In the broader context, this lever gun will fire a lot slower than a semi-automatic AR15, but this inventive rifle, which can be customized with a great deal of standard AR parts right on Southern Gun Company’s website, is an inventive solution to comply with otherwise extremely strict British gun laws.
Why Get a 9mm Lever Action Rifle?
A lever-action 9mm would likely appeal to folks who live in places where it’s legally difficult to own semi-automatic firearms, but that’s not the only reason we think it would be an interesting design. Assuming that the challenges surrounding the magazine were worked out, then a lever-action 9mm, paired with subsonic ammunition, would be an excellent suppressor host.
This is for two reasons. First, the user manually cycles the action, meaning that reliability issues from the lower relative power of subsonic ammunition would be greatly reduced. From there, the action remains closed during firing in a lever gun, meaning that most of the gas, flash, and noise, have to go through, and be tamed by, the suppressor.
Lever Action Rifle History
Lever action firearms were developed in the 1820s, and were popular around the 1870s-90s, mostly in sporting, but sometimes in military use. At the time, many people’s first firearms that would shoot a modern style of cartridge would have been a pair: a revolver and a lever-action rifle shooting the same, rimmed cartridge. This was a relatively popular combination in the expansion of the Old West and remains popular for some cowboy action shooters, as well as hunters today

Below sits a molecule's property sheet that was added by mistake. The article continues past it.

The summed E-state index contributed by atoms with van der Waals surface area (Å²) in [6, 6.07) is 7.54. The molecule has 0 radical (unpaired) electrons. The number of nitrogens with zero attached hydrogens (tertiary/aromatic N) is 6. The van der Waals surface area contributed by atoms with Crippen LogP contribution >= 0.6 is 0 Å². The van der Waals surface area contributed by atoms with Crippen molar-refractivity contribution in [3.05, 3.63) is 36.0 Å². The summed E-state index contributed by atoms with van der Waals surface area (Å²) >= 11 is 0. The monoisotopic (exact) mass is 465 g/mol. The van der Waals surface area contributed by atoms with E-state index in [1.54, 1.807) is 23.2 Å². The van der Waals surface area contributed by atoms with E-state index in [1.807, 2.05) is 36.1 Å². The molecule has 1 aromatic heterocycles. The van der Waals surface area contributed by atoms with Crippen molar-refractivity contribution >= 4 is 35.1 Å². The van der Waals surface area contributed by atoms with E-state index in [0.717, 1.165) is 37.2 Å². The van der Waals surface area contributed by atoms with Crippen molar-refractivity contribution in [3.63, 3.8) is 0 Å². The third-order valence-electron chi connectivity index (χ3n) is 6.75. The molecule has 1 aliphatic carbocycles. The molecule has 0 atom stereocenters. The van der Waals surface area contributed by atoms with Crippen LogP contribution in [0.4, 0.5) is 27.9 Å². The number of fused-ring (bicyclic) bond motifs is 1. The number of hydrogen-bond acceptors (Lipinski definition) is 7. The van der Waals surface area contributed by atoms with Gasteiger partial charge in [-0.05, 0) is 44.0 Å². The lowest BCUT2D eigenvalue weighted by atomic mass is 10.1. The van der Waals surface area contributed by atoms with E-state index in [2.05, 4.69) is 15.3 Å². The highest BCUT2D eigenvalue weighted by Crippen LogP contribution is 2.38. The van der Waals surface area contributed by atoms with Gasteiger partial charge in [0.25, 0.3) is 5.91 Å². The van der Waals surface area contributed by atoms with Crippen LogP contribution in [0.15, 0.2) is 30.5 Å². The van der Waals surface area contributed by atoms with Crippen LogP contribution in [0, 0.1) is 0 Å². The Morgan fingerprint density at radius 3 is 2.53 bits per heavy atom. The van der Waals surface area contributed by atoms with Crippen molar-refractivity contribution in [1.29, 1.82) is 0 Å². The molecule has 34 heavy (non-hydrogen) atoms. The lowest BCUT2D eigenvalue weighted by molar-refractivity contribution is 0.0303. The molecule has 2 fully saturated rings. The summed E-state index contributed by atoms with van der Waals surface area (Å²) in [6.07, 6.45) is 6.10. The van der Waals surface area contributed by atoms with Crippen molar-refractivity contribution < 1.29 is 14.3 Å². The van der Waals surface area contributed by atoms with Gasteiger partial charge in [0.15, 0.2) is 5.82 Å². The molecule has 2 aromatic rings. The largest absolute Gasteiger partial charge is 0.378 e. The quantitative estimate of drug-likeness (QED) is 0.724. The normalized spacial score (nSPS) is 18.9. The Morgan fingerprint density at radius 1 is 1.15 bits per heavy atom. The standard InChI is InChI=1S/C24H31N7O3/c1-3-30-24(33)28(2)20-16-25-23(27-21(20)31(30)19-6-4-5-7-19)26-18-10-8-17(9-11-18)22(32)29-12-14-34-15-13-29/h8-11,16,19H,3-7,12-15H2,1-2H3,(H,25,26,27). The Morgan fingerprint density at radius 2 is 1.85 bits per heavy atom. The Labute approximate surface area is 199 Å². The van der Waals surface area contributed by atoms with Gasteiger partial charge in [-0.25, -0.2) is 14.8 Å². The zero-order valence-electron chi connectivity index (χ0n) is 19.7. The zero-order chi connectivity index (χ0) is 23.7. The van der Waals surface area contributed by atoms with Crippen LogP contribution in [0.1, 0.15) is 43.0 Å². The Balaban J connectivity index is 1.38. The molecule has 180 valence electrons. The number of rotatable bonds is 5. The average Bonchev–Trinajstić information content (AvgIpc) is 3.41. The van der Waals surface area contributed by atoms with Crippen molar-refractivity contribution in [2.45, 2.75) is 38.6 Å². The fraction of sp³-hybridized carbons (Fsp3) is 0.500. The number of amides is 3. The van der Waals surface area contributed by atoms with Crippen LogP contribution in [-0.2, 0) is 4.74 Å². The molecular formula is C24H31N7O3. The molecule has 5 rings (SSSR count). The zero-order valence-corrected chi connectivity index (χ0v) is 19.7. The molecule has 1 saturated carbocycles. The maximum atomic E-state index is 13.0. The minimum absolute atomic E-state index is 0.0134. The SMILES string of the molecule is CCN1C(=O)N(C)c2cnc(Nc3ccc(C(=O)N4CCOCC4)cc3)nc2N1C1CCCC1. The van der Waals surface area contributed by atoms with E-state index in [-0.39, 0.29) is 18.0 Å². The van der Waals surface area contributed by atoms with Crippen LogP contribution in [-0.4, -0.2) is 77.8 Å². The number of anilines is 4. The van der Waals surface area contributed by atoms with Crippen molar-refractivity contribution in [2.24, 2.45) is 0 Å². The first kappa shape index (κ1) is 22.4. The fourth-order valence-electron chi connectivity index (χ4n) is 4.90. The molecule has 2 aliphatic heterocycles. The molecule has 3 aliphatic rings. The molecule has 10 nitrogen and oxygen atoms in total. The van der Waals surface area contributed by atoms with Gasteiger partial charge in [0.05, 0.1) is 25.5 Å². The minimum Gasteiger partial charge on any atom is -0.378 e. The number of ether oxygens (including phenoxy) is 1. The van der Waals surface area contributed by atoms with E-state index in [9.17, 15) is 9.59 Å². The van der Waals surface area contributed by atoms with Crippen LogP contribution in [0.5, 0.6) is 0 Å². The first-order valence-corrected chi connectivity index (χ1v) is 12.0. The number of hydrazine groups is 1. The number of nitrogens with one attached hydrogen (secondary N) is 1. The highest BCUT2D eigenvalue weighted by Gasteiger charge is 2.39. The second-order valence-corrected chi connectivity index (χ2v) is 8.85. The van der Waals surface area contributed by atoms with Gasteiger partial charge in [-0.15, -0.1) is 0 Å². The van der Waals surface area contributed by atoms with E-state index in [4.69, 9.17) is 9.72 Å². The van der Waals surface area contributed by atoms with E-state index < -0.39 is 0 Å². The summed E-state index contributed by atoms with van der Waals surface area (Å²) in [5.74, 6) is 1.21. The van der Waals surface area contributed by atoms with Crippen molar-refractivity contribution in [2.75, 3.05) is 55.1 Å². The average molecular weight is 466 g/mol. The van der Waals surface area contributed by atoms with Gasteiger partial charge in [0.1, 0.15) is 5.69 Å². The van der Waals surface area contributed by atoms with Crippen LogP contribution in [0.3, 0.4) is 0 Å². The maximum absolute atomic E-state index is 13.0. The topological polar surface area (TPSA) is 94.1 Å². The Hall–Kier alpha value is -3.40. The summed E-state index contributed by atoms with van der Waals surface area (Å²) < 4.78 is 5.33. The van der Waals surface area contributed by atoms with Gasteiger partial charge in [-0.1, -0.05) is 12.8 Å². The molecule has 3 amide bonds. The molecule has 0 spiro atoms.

The 9mm parabellum came slightly later, being invented in 1901 and gaining popularity mostly in self-loading pistols and submachine guns and, today, it is the most used pistol round on the planet.
Lever Guns Today
Most of the lever-action firearms that you’re likely to find today fall into one of two camps. Many are modern recreations of the firearms that were in popular use around the turn of the 20the century, including the chamberings that were popular at the time, such as .45-70. The important thing to recall here is that these cartridges were rimmed: the rim at the base of the cartridge made it possible to use them in revolvers, and also aided in the tubular loading mechanics present in lever-action rifles.
The other major kind of lever-action rifle you’ll see now are, in effect, contemporary interpretations of the old designs. These often have some Picatinny rail for the installation of optics, as well as threaded barrels for the attachment of a suppressor, and sometimes come with polymer stocks. These rifles are interesting and practical firearms for folks who want a rugged, reliable, and fun-to-shoot system that’s capable of serving as an awesome hunting or backpacking rifle for short to medium ranges. It’s mostly these that people are surprised that you cannot find in 9mm.
It’s important to keep in mind that firearms in the US are, first and foremost, a commodity for the companies that make them. In the contemporary era, most firearms are likely going to be of the typical AR/AK or bolt action type, or variations of the self-loading pistol. Those sorts of guns are the bread and butter of what keeps the firearms industry turning, and thus that’s where the research and development money is likely to go.
Lever-action firearms, we must admit, are more of a niche product rather than what most companies are likely to specialize in. While there is still a small market for them in the United States, you’re not likely to see too many of them where AR-15s and other semi automatic rifles are plentiful and legal.
Regardless, we’d love to play around with a lever action 9mm rifle. Lever action rifles bring back nostalgia unlike any other firearm and are just a ton of fun to shoot.
George has been an avid shooter for twenty years. He began shooting when he was gifted a Browning SA-22 for target practice. Now, as an academic, he combines his love of firearms and knowledge of history to write for firearms blogs and is still a frequent sight at the local range.